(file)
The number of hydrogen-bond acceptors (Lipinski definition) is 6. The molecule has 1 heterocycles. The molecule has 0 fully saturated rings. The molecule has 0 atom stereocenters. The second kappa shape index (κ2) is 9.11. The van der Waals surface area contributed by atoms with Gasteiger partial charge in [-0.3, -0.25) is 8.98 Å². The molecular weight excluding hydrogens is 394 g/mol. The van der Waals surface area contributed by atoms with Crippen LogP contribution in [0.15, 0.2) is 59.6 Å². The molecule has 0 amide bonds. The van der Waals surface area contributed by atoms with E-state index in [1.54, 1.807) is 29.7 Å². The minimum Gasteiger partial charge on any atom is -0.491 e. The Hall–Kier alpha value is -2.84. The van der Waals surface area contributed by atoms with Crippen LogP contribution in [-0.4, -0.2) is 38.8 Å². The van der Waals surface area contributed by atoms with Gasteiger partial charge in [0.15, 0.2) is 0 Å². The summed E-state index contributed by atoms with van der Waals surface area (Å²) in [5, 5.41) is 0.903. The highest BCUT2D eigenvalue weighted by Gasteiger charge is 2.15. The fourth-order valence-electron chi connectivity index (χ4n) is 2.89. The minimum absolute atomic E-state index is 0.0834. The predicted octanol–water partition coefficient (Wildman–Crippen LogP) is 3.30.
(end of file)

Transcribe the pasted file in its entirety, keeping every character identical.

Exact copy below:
The number of hydrogen-bond acceptors (Lipinski definition) is 6. The molecule has 1 heterocycles. The molecule has 0 fully saturated rings. The molecule has 0 atom stereocenters. The second kappa shape index (κ2) is 9.11. The van der Waals surface area contributed by atoms with Gasteiger partial charge in [-0.3, -0.25) is 8.98 Å². The molecular weight excluding hydrogens is 394 g/mol. The van der Waals surface area contributed by atoms with Crippen LogP contribution in [0.15, 0.2) is 59.6 Å². The molecule has 0 amide bonds. The van der Waals surface area contributed by atoms with E-state index in [1.54, 1.807) is 29.7 Å². The minimum Gasteiger partial charge on any atom is -0.491 e. The Hall–Kier alpha value is -2.84. The van der Waals surface area contributed by atoms with Crippen LogP contribution in [-0.4, -0.2) is 38.8 Å². The van der Waals surface area contributed by atoms with Gasteiger partial charge in [0.15, 0.2) is 0 Å². The summed E-state index contributed by atoms with van der Waals surface area (Å²) in [5, 5.41) is 0.903. The highest BCUT2D eigenvalue weighted by Gasteiger charge is 2.15. The fourth-order valence-electron chi connectivity index (χ4n) is 2.89. The minimum absolute atomic E-state index is 0.0834. The predicted octanol–water partition coefficient (Wildman–Crippen LogP) is 3.30.